Golf Course Management

JAN 2019

Golf Course Management magazine is dedicated to advancing the golf course superintendent profession and helping GCSAA members achieve career success.

Issue link: http://gcmdigital.gcsaa.org/i/1066346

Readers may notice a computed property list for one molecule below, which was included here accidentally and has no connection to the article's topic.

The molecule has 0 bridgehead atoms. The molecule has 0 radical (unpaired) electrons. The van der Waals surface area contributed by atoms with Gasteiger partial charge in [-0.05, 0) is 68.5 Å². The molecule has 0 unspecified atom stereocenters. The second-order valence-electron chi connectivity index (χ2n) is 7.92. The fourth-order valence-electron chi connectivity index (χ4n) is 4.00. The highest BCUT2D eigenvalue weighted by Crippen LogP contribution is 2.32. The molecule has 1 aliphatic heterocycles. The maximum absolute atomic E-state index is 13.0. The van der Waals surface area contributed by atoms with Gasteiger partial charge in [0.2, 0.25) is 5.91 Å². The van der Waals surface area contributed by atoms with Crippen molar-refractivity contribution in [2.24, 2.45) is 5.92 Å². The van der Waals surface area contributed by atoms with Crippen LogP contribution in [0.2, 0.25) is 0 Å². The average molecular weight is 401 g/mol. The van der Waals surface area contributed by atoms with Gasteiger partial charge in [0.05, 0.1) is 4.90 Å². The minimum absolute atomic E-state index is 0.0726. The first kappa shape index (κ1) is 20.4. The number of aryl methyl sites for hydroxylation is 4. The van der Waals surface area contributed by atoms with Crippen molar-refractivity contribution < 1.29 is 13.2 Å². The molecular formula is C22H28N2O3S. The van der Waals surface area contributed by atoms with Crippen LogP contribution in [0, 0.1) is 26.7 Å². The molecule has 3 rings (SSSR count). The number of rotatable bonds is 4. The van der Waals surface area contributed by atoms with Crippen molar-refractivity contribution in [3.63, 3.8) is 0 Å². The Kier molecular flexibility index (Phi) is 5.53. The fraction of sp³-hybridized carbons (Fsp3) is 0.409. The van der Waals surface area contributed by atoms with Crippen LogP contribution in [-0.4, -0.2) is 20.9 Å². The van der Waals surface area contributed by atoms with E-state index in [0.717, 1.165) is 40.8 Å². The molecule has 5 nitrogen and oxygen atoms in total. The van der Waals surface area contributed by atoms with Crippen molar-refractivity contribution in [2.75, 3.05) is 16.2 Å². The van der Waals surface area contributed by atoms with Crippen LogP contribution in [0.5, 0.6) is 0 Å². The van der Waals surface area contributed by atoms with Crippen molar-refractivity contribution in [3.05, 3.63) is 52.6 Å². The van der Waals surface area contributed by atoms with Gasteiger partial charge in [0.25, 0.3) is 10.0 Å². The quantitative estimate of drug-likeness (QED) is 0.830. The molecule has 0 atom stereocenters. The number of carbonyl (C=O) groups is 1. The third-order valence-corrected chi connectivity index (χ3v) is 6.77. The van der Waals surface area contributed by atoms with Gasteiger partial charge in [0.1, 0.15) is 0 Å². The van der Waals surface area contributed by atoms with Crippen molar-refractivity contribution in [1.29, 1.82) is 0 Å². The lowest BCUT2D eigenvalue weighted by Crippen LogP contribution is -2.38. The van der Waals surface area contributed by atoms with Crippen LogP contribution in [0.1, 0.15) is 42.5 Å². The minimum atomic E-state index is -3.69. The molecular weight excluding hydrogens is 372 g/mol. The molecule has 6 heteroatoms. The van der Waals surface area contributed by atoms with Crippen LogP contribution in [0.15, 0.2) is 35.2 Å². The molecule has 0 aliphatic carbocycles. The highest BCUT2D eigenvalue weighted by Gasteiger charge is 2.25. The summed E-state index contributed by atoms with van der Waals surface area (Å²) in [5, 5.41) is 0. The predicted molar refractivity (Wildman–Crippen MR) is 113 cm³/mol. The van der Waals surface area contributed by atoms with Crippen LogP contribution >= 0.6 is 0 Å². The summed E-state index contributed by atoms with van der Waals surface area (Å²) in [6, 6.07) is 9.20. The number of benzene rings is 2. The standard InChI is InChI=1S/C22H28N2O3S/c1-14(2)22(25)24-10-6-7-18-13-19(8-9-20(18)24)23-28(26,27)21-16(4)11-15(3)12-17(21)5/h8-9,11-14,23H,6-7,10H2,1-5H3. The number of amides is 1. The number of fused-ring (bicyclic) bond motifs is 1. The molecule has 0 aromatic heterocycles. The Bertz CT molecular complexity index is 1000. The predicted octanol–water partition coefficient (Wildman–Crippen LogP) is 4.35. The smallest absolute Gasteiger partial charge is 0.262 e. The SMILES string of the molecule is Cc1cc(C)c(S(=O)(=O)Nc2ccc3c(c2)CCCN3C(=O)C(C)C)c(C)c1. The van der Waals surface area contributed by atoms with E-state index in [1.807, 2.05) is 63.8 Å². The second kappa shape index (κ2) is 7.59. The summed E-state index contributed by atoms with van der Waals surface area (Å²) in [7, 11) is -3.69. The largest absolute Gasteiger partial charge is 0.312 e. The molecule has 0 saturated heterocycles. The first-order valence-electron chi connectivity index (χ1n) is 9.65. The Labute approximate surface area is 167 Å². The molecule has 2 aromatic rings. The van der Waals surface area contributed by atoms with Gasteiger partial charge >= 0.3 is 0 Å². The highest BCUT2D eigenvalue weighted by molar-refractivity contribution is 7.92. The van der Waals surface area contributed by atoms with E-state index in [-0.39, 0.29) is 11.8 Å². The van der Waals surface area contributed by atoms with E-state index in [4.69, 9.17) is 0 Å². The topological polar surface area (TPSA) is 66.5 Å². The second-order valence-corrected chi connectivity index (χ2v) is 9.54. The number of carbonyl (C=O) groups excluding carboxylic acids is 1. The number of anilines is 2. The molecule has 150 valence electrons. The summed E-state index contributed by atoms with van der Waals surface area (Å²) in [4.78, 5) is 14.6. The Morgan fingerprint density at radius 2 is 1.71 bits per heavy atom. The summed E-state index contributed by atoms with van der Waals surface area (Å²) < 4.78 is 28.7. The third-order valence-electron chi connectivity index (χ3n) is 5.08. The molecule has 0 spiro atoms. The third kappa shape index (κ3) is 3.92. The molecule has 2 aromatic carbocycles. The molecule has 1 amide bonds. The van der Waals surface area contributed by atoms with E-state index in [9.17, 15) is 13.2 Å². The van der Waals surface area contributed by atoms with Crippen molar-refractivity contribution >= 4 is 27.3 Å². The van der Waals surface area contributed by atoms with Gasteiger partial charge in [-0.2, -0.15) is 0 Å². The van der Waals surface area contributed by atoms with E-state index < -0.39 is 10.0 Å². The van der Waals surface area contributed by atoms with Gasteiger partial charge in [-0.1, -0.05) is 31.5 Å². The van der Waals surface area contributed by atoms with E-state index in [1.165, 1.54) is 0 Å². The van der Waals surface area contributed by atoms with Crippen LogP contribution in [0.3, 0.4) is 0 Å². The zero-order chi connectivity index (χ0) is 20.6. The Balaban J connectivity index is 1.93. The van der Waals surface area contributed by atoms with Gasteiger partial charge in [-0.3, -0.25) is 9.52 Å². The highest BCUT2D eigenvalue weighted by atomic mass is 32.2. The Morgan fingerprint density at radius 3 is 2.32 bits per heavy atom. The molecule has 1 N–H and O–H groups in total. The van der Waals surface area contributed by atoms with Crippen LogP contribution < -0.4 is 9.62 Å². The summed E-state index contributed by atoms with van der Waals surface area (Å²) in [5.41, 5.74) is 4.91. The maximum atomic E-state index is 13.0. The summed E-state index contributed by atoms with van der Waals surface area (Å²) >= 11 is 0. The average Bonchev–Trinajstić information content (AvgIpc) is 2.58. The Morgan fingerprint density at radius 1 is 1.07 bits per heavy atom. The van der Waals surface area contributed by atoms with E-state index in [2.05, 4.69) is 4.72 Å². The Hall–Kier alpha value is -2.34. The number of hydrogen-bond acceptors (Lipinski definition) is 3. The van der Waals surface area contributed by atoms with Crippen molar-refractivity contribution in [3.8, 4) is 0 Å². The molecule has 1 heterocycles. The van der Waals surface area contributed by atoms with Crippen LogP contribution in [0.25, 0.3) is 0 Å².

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44 GOLF COURSE MANAGEMENT 01.19 Top left: Tom Tanto (left) with golf course archi- tect Rees Jones (center) and Tanto family friend Csongor Horvath. Tanto and Jones have been friends for years, including the creation of Totteridge Golf Course in Greensburg, Pa. Photos courtesy of Tom Tanto Top right: Major champion Sam Snead (yellow sweater) stands next to Tanto (second from right). At the far left is former Augusta National Golf Club superintendent Marsh Benson. Bottom right: Golf icon Arnold Palmer (left) with Tanto in a snapshot that Palmer signed for him. Palmer's design company worked with Tanto's irriga - tion business several years ago. ised little hope. At that young age, Tanto made a decision that would shape his life forever. World War II had ended, but the Cold War was raging in Hungary. Russia forced its com - munist beliefs — political and economic — on Hungary. Tanto wanted no part of it. "During the war, Germany took us over. After the war, the Russians tried to take over completely," Tanto says. "Scary thing. You were afraid to say anything to anybody because you didn't know who would turn you in. It was not a life." Tanto would go on to make quite a life as a well-respected golf course builder and ir - rigation specialist. "In his prime, I thought he was probably the best," says Dick Bator, a 53-year GCSAA member who oversaw famous golf courses such as Pine Valley (N.J.) Golf Club; Merion Golf Club in Ardmore, Pa.; and Oak Hill Country Club in Rochester, N.Y. "His company did quality work, was reliable, worked sunup to sundown, and he made his presence known on a project." That it happened at all borders on miraculous. When Russia crushed a Hungarian up - rising in 1956, Tanto was 18. Less than a year later, he was gone. Tanto and friends arranged to cross the Hungarian border into Austria. With the aid of farmers, he was among thou - sands of Hungarians to flee. With virtually nothing, Tanto boarded a U.S. carrier ship for refugees. "I had no money. Didn't have a trade. Didn't speak English," he says. When the ship docked in the U.S., Tanto wept when he saw the bright lights and large buildings of New York City. "That was … oh, God," says Tanto, pausing a few seconds to regain his composure. "It's still emotional." A Greyhound bus awaited the refugees, bound for Camp Kilmer, a former U.S. Army camp in New Jersey. Tanto remained there, briefly, before the next part of his journey took him to Pittsburgh. Church members there were waiting on the refugees to provide them with a home far from home. "I took a language class at church. I learned English, but my spelling is still bad," he says, adding a laugh. "But I get by." Tanto, a U.S. Air Force medic on the side, landed his first job washing dishes at a res - taurant. That led to other jobs, such as fixing automobiles at a body shop. Later, when he

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